Pickling is a painting or staining process that adds color to wood without heavy use of paint. Once pickled, your cabinets will have a light sheen of color, but the wood grain will still be visible. Depending on the color and method of the pickling job, it may look classic and timeless--or dated. If your cabinets fall into the latter category, you can refinish them to change the color or simply to bring the wood back to its original finish.
Spray the cabinets with ammonia-based cleaner and wipe them down with a rag to remove grease and grime.
Attach medium-grit sandpaper to an electric hand-held sander. Sand the cabinets, moving in the direction of the wood grain. Remove as much of the shiny topcoat that you can with the medium-grit paper.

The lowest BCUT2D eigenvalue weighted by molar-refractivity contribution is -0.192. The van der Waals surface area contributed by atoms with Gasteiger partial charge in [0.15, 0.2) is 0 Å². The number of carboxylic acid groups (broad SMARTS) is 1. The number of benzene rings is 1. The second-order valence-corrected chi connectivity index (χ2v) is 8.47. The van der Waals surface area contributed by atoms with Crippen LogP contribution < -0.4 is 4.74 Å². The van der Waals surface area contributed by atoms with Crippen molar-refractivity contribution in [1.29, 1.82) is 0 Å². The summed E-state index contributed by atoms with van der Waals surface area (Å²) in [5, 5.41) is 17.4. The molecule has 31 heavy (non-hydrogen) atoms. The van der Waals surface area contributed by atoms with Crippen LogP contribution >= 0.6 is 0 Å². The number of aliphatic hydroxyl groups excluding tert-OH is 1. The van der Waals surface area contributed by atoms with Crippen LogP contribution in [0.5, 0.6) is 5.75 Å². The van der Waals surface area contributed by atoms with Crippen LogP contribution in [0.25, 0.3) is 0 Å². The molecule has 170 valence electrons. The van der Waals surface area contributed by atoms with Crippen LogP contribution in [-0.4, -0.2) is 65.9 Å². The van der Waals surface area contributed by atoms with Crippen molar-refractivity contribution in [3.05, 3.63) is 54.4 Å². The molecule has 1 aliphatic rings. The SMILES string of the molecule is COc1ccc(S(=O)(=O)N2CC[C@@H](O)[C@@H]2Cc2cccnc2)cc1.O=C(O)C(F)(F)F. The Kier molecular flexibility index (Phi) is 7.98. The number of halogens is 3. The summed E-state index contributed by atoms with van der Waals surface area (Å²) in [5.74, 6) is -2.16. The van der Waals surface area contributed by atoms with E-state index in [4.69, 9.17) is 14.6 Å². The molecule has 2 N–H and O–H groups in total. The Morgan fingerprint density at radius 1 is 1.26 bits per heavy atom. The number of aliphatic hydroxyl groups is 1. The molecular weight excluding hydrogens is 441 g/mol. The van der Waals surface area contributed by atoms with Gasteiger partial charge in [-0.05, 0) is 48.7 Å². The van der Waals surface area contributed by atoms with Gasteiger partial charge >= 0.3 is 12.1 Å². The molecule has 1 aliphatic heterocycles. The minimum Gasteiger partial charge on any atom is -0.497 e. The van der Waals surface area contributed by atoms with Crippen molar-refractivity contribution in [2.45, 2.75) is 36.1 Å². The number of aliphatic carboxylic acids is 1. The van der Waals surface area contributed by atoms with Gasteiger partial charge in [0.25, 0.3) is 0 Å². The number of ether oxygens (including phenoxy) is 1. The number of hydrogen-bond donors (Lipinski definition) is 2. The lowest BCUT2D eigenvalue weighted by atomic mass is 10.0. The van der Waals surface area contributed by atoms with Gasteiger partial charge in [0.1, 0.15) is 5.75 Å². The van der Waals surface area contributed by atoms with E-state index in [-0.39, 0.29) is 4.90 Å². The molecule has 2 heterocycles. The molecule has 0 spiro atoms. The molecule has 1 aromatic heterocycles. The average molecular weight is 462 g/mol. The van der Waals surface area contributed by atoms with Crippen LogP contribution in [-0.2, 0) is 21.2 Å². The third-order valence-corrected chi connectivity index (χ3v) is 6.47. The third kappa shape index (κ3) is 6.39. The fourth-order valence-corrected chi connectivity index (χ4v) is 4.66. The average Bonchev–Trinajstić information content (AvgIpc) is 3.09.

Switch the sandpaper to fine-grit paper. Sand the cabinets again, removing as much color as possible. The cabinets should be smooth and free of color when you have finished sanding.
Fold a piece of fine-grit sandpaper in half. Use the folded edge to sand the small crevices and difficult-to-reach portions of the cabinet. Wipe the entire cabinet down with a damp rag to remove the sanding dust.
Apply stain to the cabinets with a quality paintbrush. Wipe away the excess stain with a clean rag. Allow the first coat of stain to soak into the wood. Apply a second coat in the same manner. Let the stain dry completely.
Dip a quality paintbrush into polyurethane. Apply a thin layer of the polyurethane topcoat to the cabinets. Let the first coat dry to the touch before applying a second coat.